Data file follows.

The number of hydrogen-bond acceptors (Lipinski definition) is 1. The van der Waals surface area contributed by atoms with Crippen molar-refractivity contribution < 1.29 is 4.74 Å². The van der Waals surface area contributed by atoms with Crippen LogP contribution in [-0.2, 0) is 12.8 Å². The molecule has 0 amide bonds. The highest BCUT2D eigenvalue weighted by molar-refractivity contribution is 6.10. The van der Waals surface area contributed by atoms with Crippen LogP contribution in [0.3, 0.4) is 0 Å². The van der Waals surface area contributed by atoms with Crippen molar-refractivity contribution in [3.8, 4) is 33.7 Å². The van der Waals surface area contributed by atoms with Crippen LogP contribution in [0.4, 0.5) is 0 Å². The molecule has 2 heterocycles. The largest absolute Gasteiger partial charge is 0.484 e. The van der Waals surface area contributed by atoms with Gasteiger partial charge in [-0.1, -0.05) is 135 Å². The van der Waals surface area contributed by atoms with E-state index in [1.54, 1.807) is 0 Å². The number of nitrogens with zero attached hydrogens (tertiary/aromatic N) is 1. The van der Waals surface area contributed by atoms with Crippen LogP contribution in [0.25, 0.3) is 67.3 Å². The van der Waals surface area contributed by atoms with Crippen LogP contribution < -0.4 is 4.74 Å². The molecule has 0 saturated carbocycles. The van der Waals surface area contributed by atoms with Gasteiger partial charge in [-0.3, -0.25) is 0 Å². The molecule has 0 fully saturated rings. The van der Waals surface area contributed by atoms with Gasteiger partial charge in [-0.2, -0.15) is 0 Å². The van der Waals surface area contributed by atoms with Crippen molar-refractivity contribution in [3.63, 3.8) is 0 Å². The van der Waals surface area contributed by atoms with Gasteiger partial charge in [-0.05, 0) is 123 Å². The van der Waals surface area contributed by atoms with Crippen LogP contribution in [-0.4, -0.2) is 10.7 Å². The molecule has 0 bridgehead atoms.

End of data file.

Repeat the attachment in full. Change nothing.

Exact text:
The number of hydrogen-bond acceptors (Lipinski definition) is 1. The van der Waals surface area contributed by atoms with Crippen molar-refractivity contribution < 1.29 is 4.74 Å². The van der Waals surface area contributed by atoms with Crippen LogP contribution in [-0.2, 0) is 12.8 Å². The molecule has 0 amide bonds. The highest BCUT2D eigenvalue weighted by molar-refractivity contribution is 6.10. The van der Waals surface area contributed by atoms with Crippen LogP contribution in [0.3, 0.4) is 0 Å². The van der Waals surface area contributed by atoms with Crippen molar-refractivity contribution in [3.8, 4) is 33.7 Å². The van der Waals surface area contributed by atoms with Crippen LogP contribution in [0.4, 0.5) is 0 Å². The molecule has 2 heterocycles. The largest absolute Gasteiger partial charge is 0.484 e. The van der Waals surface area contributed by atoms with Gasteiger partial charge in [-0.1, -0.05) is 135 Å². The van der Waals surface area contributed by atoms with E-state index in [1.54, 1.807) is 0 Å². The number of nitrogens with zero attached hydrogens (tertiary/aromatic N) is 1. The van der Waals surface area contributed by atoms with Crippen LogP contribution in [0.25, 0.3) is 67.3 Å². The van der Waals surface area contributed by atoms with Crippen LogP contribution < -0.4 is 4.74 Å². The molecule has 0 saturated carbocycles. The van der Waals surface area contributed by atoms with Gasteiger partial charge in [-0.3, -0.25) is 0 Å². The molecule has 0 fully saturated rings. The van der Waals surface area contributed by atoms with Gasteiger partial charge in [-0.2, -0.15) is 0 Å². The van der Waals surface area contributed by atoms with Crippen molar-refractivity contribution in [3.63, 3.8) is 0 Å². The van der Waals surface area contributed by atoms with Gasteiger partial charge in [-0.05, 0) is 123 Å². The van der Waals surface area contributed by atoms with Crippen LogP contribution in [-0.4, -0.2) is 10.7 Å². The molecule has 0 bridgehead atoms.